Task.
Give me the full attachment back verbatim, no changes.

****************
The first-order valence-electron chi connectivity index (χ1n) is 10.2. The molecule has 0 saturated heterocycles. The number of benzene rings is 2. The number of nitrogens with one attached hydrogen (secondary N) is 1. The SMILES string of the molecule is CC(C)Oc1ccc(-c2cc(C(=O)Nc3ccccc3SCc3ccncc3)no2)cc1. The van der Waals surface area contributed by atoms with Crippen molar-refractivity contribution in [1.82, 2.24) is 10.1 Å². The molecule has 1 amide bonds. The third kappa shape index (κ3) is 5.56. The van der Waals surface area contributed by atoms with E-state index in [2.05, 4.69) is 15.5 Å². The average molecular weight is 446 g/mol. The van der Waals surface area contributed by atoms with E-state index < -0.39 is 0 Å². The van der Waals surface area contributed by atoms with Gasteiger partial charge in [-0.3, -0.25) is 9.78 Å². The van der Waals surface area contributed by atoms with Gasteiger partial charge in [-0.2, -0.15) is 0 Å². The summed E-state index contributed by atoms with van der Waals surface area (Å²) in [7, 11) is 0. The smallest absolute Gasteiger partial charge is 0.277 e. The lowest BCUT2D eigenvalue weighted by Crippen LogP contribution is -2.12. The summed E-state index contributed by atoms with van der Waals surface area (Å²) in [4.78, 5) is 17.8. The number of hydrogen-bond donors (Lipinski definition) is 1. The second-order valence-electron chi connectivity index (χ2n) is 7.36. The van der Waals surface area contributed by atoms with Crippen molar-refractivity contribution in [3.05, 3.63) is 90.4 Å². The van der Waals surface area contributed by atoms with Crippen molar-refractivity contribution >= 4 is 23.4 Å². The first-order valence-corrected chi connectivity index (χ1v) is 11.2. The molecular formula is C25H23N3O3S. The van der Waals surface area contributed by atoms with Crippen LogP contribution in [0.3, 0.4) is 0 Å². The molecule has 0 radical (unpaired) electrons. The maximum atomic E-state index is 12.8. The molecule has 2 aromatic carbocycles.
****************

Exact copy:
The first-order valence-electron chi connectivity index (χ1n) is 10.2. The molecule has 0 saturated heterocycles. The number of benzene rings is 2. The number of nitrogens with one attached hydrogen (secondary N) is 1. The SMILES string of the molecule is CC(C)Oc1ccc(-c2cc(C(=O)Nc3ccccc3SCc3ccncc3)no2)cc1. The van der Waals surface area contributed by atoms with Crippen molar-refractivity contribution in [1.82, 2.24) is 10.1 Å². The molecule has 1 amide bonds. The third kappa shape index (κ3) is 5.56. The van der Waals surface area contributed by atoms with E-state index in [2.05, 4.69) is 15.5 Å². The average molecular weight is 446 g/mol. The van der Waals surface area contributed by atoms with E-state index < -0.39 is 0 Å². The van der Waals surface area contributed by atoms with Gasteiger partial charge in [-0.3, -0.25) is 9.78 Å². The van der Waals surface area contributed by atoms with Gasteiger partial charge in [-0.2, -0.15) is 0 Å². The summed E-state index contributed by atoms with van der Waals surface area (Å²) in [7, 11) is 0. The smallest absolute Gasteiger partial charge is 0.277 e. The lowest BCUT2D eigenvalue weighted by Crippen LogP contribution is -2.12. The summed E-state index contributed by atoms with van der Waals surface area (Å²) in [4.78, 5) is 17.8. The number of hydrogen-bond donors (Lipinski definition) is 1. The second-order valence-electron chi connectivity index (χ2n) is 7.36. The van der Waals surface area contributed by atoms with Crippen molar-refractivity contribution in [3.05, 3.63) is 90.4 Å². The van der Waals surface area contributed by atoms with Crippen molar-refractivity contribution >= 4 is 23.4 Å². The first-order valence-corrected chi connectivity index (χ1v) is 11.2. The molecular formula is C25H23N3O3S. The van der Waals surface area contributed by atoms with Crippen LogP contribution in [0.3, 0.4) is 0 Å². The molecule has 0 radical (unpaired) electrons. The maximum atomic E-state index is 12.8. The molecule has 2 aromatic carbocycles.